Weeds are one of the biggest threats to our region’s biodiversity and Nature Conservation Margaret River Region is running three free community workshops this month to help fight the invaders.

The first workshop is Wednesday, June 5 from 10am-11.30am near the St John Sub-Centre on Donovan Street in Augusta, where locals will be trained on how to download and use Nature Conservation’s new mobile phone weed-fighting app, called Fieldbook.

“In this free community workshop, we’ll explore how to identify 13 priority weed species that can be reported on using the Fieldbook app, followed by a session on installing the app onto your personal device and collecting data in the field,” says Nature Conservation biodiversity officer Obelia Walker.

The second free community workshop is on Saturday, June 8 from 2pm-3pm at Burnside with a focus on weed trees, including how to reduce your property’s fire risk and give nature a helping hand by identifying and removing these “woody weeds”.

“In the Burnside area, woody weeds are becoming a huge fire risk. With the long summer drought, many weed trees like Sydney Golden Wattle have perished and become dry ladders to the upper canopy,” says Nature Conservation’s Woody Weeds Campaign coordinator Peta Lierich.

“Many people are using woody weed species for screening and privacy, but they’re acting as a seed source encroaching into surrounding bushland. These trees don’t provide the full habitat and biodiversity values that local native plants would.”

The third workshop ­is on Saturday, June 22 from 2pm-3pm at Zani Place, Margaret River, where woody weeds such as Flinders Range and Sydney Golden Wattle have also been widely used as screening and hedging plants.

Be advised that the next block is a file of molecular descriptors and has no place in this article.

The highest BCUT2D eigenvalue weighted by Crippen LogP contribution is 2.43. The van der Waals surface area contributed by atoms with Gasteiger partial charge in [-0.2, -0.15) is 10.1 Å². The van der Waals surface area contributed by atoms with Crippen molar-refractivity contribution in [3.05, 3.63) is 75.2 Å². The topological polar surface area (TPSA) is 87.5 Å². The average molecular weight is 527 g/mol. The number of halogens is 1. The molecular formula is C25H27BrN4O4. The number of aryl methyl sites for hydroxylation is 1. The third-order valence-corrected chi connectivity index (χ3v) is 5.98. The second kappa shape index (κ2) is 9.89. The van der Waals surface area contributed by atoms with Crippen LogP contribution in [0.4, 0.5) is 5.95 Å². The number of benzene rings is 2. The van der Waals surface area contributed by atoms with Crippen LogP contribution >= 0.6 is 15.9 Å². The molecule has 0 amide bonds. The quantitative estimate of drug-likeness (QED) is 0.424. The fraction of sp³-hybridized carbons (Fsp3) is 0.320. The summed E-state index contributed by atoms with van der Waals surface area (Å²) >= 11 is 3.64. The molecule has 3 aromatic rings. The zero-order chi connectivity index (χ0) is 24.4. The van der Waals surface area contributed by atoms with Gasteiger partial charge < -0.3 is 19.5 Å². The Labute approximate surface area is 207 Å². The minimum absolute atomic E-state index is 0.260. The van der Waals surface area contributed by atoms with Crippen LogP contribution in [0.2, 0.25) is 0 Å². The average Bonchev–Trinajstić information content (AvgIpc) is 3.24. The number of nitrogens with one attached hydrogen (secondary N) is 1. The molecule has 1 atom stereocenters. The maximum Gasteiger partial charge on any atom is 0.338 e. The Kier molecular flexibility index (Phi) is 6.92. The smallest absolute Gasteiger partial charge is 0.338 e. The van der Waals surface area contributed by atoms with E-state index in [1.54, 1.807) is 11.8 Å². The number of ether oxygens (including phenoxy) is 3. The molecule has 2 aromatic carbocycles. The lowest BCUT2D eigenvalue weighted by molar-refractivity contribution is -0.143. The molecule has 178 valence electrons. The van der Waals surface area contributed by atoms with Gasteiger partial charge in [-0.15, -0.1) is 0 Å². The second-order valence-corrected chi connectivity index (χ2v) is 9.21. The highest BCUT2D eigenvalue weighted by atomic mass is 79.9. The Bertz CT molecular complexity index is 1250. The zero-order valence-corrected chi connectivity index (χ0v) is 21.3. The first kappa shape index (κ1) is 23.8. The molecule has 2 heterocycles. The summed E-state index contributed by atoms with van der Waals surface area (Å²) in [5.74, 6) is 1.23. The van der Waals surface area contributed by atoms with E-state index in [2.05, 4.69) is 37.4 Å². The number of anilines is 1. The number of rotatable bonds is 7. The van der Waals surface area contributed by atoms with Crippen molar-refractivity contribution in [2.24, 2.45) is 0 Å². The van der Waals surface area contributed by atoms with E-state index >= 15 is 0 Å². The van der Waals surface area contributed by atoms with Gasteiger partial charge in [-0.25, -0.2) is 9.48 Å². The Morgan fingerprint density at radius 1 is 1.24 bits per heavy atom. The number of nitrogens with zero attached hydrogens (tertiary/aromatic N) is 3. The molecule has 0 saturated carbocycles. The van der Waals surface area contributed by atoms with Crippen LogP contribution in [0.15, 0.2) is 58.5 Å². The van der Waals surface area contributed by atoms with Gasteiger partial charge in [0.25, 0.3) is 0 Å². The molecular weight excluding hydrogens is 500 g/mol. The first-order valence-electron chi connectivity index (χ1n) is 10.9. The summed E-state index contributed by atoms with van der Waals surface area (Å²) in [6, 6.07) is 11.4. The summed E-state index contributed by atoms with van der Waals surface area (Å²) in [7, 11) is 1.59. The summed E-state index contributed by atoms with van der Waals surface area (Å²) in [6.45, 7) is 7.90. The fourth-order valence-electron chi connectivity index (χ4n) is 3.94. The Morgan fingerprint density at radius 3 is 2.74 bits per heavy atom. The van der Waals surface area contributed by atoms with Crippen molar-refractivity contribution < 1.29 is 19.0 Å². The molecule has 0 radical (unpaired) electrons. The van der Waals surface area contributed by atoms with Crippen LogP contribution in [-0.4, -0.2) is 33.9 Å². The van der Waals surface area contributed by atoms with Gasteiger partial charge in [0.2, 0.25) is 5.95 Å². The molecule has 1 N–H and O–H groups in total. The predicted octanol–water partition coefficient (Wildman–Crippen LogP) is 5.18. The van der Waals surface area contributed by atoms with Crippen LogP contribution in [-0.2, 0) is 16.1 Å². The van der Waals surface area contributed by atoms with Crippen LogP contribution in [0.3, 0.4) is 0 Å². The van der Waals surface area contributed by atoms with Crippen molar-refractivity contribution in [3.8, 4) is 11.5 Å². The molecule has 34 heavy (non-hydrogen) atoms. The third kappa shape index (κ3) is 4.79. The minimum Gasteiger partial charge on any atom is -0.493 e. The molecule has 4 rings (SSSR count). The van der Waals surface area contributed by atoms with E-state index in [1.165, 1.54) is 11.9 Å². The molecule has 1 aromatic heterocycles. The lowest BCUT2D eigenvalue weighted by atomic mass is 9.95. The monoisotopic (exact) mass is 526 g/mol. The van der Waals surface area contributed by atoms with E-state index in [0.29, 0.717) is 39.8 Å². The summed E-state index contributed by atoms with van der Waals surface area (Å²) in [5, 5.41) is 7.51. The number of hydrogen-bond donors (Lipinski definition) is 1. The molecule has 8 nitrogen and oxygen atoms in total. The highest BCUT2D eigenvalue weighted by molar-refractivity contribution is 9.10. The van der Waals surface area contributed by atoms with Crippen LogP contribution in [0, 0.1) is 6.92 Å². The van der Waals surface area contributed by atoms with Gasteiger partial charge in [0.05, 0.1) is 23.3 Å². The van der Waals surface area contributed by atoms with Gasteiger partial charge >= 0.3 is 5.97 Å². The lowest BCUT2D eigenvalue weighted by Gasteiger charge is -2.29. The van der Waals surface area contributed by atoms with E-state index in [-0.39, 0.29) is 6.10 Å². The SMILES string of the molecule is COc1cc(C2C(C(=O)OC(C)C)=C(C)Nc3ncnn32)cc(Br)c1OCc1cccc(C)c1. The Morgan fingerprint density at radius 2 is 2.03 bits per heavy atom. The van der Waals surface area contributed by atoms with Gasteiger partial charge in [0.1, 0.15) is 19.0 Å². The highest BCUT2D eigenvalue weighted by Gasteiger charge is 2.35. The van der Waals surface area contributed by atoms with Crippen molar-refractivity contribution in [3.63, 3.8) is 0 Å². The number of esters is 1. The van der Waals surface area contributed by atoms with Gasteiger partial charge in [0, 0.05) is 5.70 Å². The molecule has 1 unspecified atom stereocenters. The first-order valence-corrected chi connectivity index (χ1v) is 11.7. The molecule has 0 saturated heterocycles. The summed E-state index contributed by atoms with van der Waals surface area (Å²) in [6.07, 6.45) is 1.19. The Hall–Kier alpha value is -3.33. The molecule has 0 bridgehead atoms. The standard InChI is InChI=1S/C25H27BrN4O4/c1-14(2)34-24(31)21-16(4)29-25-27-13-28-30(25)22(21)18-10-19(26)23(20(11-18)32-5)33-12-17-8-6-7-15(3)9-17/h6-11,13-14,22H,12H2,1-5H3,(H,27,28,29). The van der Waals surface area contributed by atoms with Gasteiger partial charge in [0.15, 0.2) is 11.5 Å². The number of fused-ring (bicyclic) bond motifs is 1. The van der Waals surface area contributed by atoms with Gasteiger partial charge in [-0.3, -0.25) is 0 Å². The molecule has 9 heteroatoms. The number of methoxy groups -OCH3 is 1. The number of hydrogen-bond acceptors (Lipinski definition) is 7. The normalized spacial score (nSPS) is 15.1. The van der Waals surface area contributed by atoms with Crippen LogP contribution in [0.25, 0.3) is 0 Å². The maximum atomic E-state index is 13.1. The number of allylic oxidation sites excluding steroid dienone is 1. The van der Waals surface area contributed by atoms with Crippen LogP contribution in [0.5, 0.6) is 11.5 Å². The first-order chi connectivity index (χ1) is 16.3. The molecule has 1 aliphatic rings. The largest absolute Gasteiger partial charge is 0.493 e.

At both the June 8 and June 22 workshops, Nature Conservation staff will be joined by weed guru and contractor Rick Ensley to identify some of our most invasive woody weeds, such as Sydney Golden Wattle, Flinders Range Wattle, Sweet Pittosporum, Blackwood and olives.

“The workshop will include a walk and talk with Rick followed by a practical demonstration on how to control these species on your property,” Peta says. “We will also be discussing what to plant instead for screening that is beautiful, effective, fast-growing and beneficial to biodiversity. We encourage you to bring leaf, flower and seed samples from your place if you think you might have woody weeds on your property.”

Click the links above or see our Events page for more details and to register for the free workshops.

Nature Conservation warns that woody weeds are a problem because they outcompete native species and can quickly spread to take over large areas. “We want everyone in the community to be able to ID our worst woody weeds, which in some cases can be confused with natives that belong here,” says Peta.

Woody weeds are among the weed species that can be reported using the Fieldbook app, along with other weeds such as arum lilies. The information collated by Nature Conservation via the app will be shared with community groups and government departments to help map infestations and identify priority areas – leading to better, more informed decision making and monitoring.

“We want to encourage anyone in the community to download the app and get involved, particularly if you are already out and about recreationally in our bushland and national park area,” says Obelia.

“Effective management requires a strategic approach that targets high priority areas – but this is only possible if we have up-to-date and widespread weed mapping data. As with any good citizen science project, the Fieldbook app provides locals with opportunities to learn, connect socially and experience the sense of joy and fulfilment which comes with contributing meaningful scientific data to an important cause.”

“The free app has been designed to be easy to use and accessible to all. If hands on weed control isn’t for you – the Fieldbook app is an example of another way you can get involved in actively protecting our native bushland areas. Most importantly, we hope the information obtained via the app will assist in discussions with politicians and decision makers regarding the urgent need for strategic weed control and more resourcing.”

The Woody Weeds Campaign and Fieldbook app is funded by the WA Government’s State Natural Resource Management Program.